Fredrick I. Olness (Southern Methodist University)

with a foreword by Stephen Wolfram

LENGTH: 600+ pages

ISBN: 0-8053-8700-5

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MathSource Number: 0206-862E-Mail:olness@mail.physics.smu.edu

bob@zim.uoregon.edu

Mathematica for Physics chooses the canonical problems from the physics curriculum, and solves these problems using Mathematica. This book takes the reader beyond the "textbook" solutions by challenging the student to cross check the results using the wide variety of Mathematica's analytical, numerical, and graphical tools. Throughout the book, the complexity of both the physics and Mathematica is systematically extended to broaden the tools the reader has at his or her disposal, and to broaden the range of problems that can be solved. As such, this text is an appropriate supplement for any of the core advanced undergraduate and graduate physics courses. This electronic supplement contains the initialization files for all chapters, and selected solutions and examples.

Highlights include:

- Provides Mathematica solutions for the canonical problems in the physics curriculum.
- Covers essential problems in: Mechanics, Electrodynamics, Quantum Mechanics, Special and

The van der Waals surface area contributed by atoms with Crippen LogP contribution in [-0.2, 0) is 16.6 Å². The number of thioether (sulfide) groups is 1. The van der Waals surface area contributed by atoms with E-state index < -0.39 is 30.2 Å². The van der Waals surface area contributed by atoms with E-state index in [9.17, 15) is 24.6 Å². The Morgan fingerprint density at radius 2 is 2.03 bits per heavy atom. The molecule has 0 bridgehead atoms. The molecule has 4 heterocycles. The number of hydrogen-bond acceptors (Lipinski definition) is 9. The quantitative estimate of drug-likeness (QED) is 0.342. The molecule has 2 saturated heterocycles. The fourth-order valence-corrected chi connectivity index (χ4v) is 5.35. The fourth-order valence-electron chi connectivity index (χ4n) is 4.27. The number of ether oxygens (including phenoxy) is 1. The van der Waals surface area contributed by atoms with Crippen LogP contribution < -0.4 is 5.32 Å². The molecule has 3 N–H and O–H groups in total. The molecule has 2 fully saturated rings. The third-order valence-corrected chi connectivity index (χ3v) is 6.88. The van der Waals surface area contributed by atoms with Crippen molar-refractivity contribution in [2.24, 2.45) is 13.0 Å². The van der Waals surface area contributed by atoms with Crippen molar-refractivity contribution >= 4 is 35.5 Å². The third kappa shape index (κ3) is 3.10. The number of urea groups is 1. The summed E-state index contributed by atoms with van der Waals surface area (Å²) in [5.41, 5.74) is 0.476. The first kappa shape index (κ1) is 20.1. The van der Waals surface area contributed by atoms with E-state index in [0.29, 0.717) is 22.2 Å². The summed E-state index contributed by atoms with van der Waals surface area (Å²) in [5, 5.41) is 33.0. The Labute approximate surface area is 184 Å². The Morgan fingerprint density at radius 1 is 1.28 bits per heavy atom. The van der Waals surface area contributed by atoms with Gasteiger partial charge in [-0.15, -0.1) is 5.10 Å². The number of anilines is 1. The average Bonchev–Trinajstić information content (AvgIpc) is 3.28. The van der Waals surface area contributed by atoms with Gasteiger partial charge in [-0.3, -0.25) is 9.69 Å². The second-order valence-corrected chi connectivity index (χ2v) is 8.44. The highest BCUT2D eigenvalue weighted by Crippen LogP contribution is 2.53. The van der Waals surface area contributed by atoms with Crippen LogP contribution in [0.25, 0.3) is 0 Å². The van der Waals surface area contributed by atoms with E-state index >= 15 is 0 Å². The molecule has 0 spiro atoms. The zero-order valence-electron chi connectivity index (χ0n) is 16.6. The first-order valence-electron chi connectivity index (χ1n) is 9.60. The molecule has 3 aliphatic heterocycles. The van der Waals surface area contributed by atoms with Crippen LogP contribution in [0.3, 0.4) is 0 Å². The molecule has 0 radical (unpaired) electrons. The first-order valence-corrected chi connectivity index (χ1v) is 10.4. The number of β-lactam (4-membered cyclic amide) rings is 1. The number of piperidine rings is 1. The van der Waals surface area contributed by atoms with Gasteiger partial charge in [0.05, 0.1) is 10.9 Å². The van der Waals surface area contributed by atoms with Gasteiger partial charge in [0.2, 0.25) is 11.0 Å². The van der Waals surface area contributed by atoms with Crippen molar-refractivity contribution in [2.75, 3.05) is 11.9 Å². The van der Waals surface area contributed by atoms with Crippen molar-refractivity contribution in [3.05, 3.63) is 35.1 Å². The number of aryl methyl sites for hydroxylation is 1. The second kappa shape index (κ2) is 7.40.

- General Relativity, Cosmology, Elementary Circuits, Oscillating Systems.
- Uses the power of Mathematica to go beyond "textbook" solutions and bring the problems alive with animations, and other graphical tools.
- Emphasizes the graphical capability of Mathematica to develop the reader's intuition and visualization in problem solving.
- Introduces the reader to the aspects of Mathematica that are particularly useful for physics.

1. Getting Started

2. GENERAL PHYSICS

3. Oscillating Systems

4. NonLinear Oscillating Systems

5. Discrete Dynamical Systems

6. Lagrangians and Hamiltonians

7. Orbiting Bodies

8. Electrostatics

9. Quantum Mechanics

10. Relativity and Cosmology

We expect this text to be a supplement to the standard course text. The student would use this book to get ideas on how to use Mathematica to solve the problems assigned by the instructor.

Since we cover the canonical problems from the core courses, the student can practice with our solutions, and then modify our solutions to solve the particular problems assigned. This should help the student move up the Mathematica learning curve quickly.

Mathematica for Physics chooses the canonical problems from the physics curriculum, and solves these problems using Mathematica. This book takes the reader beyond the "textbook" solutions by challenging the student to cross check the results using the wide variety of Mathematica's analytical, numerical, and graphical tools. Throughout the book, the complexity of both the physics and Mathematica is systematically extended to broaden the tools the reader has at his or her disposal, and to broaden the range of problems that can be solved.

As such, this text is an appropriate supplement for any of the core advanced undergraduate and graduate physics courses.